Setting Up and Customizing Your Pubwich Site

We don’t live on a single site or write on a single blogging platform any more. Instead, more and more of us are opting to use a range of social networks and services. We post photos to Flickr, blog in WordPress, update our status on Twitter and Facebook, bookmark with, share items in Google Reader, checkin with Gowalla, and more.

It can be a pain to update them all consistently, and even more frustrating to pull all of your online data together. In an effort to remedy this problem, many people spend their time putting together a site and embedding various widgets from each site, but that can take considerable amounts of time and can even be expensive depending on how you do it.

Pubwich is an open-source web application that does that job for you, bring together multiple services into one self-hosted webpage, much like the scenario I previously explained. Just a head’s up though – before we get into the review – that this is not a web application per se because it will require you to find a hosting solution yourself. Once you do, though, you’ll be up and running in no time.


As I said before, Pubwich is not a regular web application. Instead, you’ll need to upload it to your own web host or server and set it up manually, and you’ll have to dive into a bit of light PHP editing in order to set up.

Renaming the configuration file

You’re obviously going to need to grab yourself a copy of Pubwich, decompress it and upload it to your own web host that has an Apache server and PHP 5 (all good ones will have this, so you don’t need to worry).¬†Once you’ve uploaded all the files and sub-folders, you’re going to need to edit the file named “config.sample.php” in the /cfg/ folder. It may look¬†daunting, but in fact this is really simple.

Firstly, you’re going to need to look for the following line and replace “America/Montreal” with your time zone. Make sure you leave your replacement in apostrophes though.

date_default_timezone_set( 'America/Montreal' );

The next three lines are also very straightforward to setup, replacing the URL with the address of your Pubwich-powered site. You’ll likely also want to change the title to your desired heading, also keeping the surrounding apostrophes in tact.

define('PUBWICH_URL', '');
define('PUBWICH_THEME', 'default');
define('PUBWICH_TITLE', 'My Pubwich-powered site');

Adding credentials to the configuration file

Finally, for each of the services Pubwich supports, you’re going to want to put in your own details, whether that is a unique key or just your username. This is fairly straightforward, where you simply put your information into the PHP array, like in the example below for YouTube where my addition is in bold. Other options, like the number of videos/tweets/updates shown are edited in the same way, and are fairly self-explanatory with in-line comments offering some support.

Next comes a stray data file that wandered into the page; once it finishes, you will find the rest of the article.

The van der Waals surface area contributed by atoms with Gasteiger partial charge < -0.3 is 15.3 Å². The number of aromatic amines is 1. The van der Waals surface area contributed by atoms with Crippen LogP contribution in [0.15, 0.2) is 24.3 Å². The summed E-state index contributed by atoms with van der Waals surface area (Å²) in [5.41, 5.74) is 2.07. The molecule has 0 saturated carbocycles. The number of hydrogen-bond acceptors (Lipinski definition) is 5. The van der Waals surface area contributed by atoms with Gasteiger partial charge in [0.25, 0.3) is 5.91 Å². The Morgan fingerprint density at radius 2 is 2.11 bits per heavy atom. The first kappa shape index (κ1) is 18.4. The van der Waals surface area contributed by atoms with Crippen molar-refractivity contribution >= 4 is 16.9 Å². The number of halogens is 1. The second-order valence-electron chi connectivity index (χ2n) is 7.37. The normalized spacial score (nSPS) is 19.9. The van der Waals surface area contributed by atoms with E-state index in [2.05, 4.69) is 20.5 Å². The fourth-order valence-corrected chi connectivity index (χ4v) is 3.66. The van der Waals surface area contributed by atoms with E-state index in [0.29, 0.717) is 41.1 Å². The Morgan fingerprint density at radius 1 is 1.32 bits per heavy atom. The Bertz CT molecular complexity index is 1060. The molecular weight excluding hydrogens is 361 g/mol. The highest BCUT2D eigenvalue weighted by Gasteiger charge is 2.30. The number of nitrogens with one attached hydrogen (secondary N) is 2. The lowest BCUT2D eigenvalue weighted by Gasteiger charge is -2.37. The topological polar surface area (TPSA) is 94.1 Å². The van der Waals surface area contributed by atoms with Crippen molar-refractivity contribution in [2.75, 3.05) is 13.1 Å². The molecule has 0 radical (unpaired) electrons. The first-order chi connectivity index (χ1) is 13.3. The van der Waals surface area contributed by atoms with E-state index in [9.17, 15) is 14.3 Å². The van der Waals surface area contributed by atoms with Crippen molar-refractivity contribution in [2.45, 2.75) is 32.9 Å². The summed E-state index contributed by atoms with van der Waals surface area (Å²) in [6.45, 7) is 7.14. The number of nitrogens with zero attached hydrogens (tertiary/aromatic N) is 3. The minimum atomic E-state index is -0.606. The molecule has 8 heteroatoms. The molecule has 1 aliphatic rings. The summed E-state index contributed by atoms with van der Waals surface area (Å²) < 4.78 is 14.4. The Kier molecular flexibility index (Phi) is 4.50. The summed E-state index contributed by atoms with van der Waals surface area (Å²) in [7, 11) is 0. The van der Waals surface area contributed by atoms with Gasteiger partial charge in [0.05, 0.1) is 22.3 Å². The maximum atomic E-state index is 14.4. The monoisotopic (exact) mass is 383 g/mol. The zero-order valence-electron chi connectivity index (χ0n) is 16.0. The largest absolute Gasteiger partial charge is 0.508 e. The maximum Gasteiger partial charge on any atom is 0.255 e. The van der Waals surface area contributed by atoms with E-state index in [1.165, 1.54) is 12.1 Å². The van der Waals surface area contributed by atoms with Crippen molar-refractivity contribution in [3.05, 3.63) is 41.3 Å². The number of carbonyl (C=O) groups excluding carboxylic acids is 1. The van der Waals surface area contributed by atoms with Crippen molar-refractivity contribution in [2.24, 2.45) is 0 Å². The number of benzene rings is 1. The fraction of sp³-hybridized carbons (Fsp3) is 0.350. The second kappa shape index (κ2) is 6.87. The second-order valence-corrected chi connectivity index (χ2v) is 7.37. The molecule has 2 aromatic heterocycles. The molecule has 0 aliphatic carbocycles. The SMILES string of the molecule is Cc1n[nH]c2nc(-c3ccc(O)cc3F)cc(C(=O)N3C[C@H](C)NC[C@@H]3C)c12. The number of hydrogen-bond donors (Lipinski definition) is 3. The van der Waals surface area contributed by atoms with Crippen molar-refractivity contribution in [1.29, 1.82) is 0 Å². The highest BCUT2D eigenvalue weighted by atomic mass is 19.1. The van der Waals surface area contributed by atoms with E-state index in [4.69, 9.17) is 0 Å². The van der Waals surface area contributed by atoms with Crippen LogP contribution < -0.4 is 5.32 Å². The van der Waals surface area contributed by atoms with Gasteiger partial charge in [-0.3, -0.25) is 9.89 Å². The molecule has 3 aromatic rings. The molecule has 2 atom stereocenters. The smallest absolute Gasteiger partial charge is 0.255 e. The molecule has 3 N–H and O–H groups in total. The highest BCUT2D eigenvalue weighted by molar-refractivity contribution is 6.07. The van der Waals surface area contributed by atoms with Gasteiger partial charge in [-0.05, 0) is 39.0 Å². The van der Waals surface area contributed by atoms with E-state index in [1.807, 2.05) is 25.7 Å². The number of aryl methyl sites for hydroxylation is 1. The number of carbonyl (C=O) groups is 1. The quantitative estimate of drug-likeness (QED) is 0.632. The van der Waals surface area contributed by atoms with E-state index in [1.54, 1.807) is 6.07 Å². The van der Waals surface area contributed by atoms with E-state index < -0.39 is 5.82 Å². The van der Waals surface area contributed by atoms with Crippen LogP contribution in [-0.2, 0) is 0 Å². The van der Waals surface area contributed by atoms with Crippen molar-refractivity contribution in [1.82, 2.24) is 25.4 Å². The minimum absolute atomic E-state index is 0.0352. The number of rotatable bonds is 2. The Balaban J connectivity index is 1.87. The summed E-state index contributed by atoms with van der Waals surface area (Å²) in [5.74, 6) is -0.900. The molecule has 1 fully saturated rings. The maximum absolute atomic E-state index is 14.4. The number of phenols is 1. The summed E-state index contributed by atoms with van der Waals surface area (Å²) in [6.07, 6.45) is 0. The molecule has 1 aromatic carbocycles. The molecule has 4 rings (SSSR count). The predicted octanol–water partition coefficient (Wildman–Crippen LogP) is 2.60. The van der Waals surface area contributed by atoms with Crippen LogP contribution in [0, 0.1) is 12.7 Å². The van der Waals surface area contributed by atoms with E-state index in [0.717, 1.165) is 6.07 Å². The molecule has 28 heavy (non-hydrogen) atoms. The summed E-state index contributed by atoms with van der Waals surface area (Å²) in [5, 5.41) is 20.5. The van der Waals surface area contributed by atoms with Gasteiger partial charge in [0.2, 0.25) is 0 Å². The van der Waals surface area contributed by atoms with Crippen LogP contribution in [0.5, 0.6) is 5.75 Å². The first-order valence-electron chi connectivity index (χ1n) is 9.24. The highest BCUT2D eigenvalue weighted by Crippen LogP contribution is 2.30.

array( 'Youtube', 'youtube', array(
		'method' => 'YoutubeVideos',
		'username' => 'connorturnbull',
		'total' => 4,
		'size' => 120,
		'title' => 'Youtube',
		'description' => 'latest videos'

Once you repeat this process for each of the services, you’ll be all set and your Pubwich site will be up and running. You can opt to just leave it there, with no further customisation, and Pubwich will offer a great location you can send contacts to view all of your activity across all of the services you use. However, we can also opt to theme Pubwich instead.


Customising a Pubwich site is not as simple as merely setting up one, and you’re going to need some prior HTML and CSS knowledge in order to manipulate it to your liking. Themes are held in the /themes/ directory, and selected by placing the name of the sub-directory of the active theme in between the apostrophes of this line in your configuration file.

define('PUBWICH_THEME', 'default');

My advice is to simply duplicate the default theme folder and rename that copy to anything you want (and perform the aforementioned step). From there, you can simply manipulate the stylesheet to customise your Pubwich style, throwing in the odd edit the index file should you want to.

However, should you want to create a theme from scratch, it’s incredibly easy. Simply code up a new site, making sure you copy in the “functions.php” file and /lib/ directory into your new theme. Then, in order to pull in the Pubwich content, simply make use of these self-explanatory functions.

<?php echo PUBWICH_TITLE?>
<?php echo Pubwich::getLoop()?>

The next one should be placed in your <head> tag and the one below that just above your closing <body> tag.

<?php echo Pubwich::getHeader() ?>
<?php echo Pubwich::getFooter() ?>

An example Pubwich site, by Stephane Legrand


Pubwich is a really useful script if you want to launch a site that aggregates all your social networks, and produces working results that would otherwise take a lot more effort to create yourself. It’s not ideal, though, because for some of the most basic users, having to manually edit the configuration file might be a task when rival “portfolio”-style sites will do this through a much simpler interface.

Additionally, Pubwich isn’t much to look at before any customization, and the process of styling requires prior knowledge of web design, not just dragging and dropping, or picking out colours. Nonetheless, you can create some pretty nice results with Pubwich.

If you’re used to designing your own sites and familiar with some very basic PHP and CSS, you should be okay and Pubwich offers a great service to use for/with your site. However, you also may want to check out, which is not self-hosted and offers some similar functionality, without the need to dive into code.

Have you tried our Pubwich? Do you like it, or do you prefer hosted alternatives? Shares your thoughts and experiences in the comments!